Good to Grow: Stay green year-round with greenhouses


Welp, it’s officially cold and all of my beautiful annuals have bitten the dust. I did rescue one lovely apricot hibiscus and a few adorable succulents, which are now adorning my living room.

The only color left outside seems to be coming from fall leaves and seasonal decorations. While fall colors are wonderful, I find myself already missing my lively plants.

At times like these, my mind starts drifting to thoughts of backyard greenhouses. While I haven’t quite gotten up the nerve and/or energy to make one, I have done a decent amount of research into the magical world of greenhouses and thought I’d share in the bounty of my knowledge.

First off, let’s make something clear: Greenhouses can be as simple or as complex as you want them to be. You can go all-out with custom building materials, watering systems, heating systems, vents, the whole nine yards.

You can also stop by Habitat for Humanity ReStore (one of my favorite stores for DIY projects) and pick up old windows, glass doors, spare lumber, etc., and whip something up over the weekend. I’m going to be talking about simpler, more cost-efficient methods for building and optimizing greenhouses, but know that you can go as big and as fancy as you’d like.

If you’re going to build a greenhouse, your No. 1 supply is whatever you’d like to use for glazing (the stuff that lets the light in.) Glass or plastic sheeting are the most common materials, with plastic being an excellent option if you’re on a budget. I personally prefer the look of glass, but it will cost more, unless you get an excellent deal on used windows or sheet glass.

The downside to these materials is that they are almost as good at letting heat out as they are at letting it in. This is fine during the day, since the amount of heat pouring in is more than enough to combat heat loss.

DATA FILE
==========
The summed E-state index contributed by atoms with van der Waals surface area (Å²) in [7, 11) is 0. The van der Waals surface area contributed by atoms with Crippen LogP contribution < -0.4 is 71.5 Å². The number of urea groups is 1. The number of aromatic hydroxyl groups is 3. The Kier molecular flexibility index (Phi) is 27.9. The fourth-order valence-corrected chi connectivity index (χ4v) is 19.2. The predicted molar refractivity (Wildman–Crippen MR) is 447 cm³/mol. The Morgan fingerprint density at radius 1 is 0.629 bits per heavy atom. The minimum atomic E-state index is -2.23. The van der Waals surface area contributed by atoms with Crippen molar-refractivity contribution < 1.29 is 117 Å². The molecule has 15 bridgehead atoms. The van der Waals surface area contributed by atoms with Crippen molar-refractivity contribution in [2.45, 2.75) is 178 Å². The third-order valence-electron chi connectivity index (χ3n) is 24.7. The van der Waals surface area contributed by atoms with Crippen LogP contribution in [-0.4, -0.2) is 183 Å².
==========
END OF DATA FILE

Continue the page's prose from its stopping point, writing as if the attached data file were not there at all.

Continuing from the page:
The issue arises when night rolls around. Insulation techniques like weather stripping and horticultural Bubble Wrap can help, as can building your greenhouse so that it’s broadest side is south-facing. But ultimately, come nighttime, something must be done to combat the cold.

Your other materials will be an important line of defense. Most basic greenhouses are made of wood, but materials like stone and concrete will retain more heat during the day, which will then seep back into the greenhouse overnight.

You know what else is amazing at retaining heat? Water. If you have room in your greenhouse for a barrel or two of water, they will soak up all of that delicious sunlight during the day and let it out low and slow during the night. Ain’t nature grand?

Unfortunately, water, concrete and insulation can’t help against the coldest nights in our region. That’s where heaters come in.

My favorite method is simply a solar-powered heater with a battery to store energy during the day. However, a basic space heater or stove can do the trick.

If your greenhouse is small enough, something as minor as a slow cooker full of water set to low can keep your plants happy. If you’ve insulated well and use water and light to your advantage, the heaters will only be necessary some of the time. They act more like a fail-safe, especially if you get one with a thermostat that will switch the heater off once you’ve reached about 50 degrees Fahrenheit.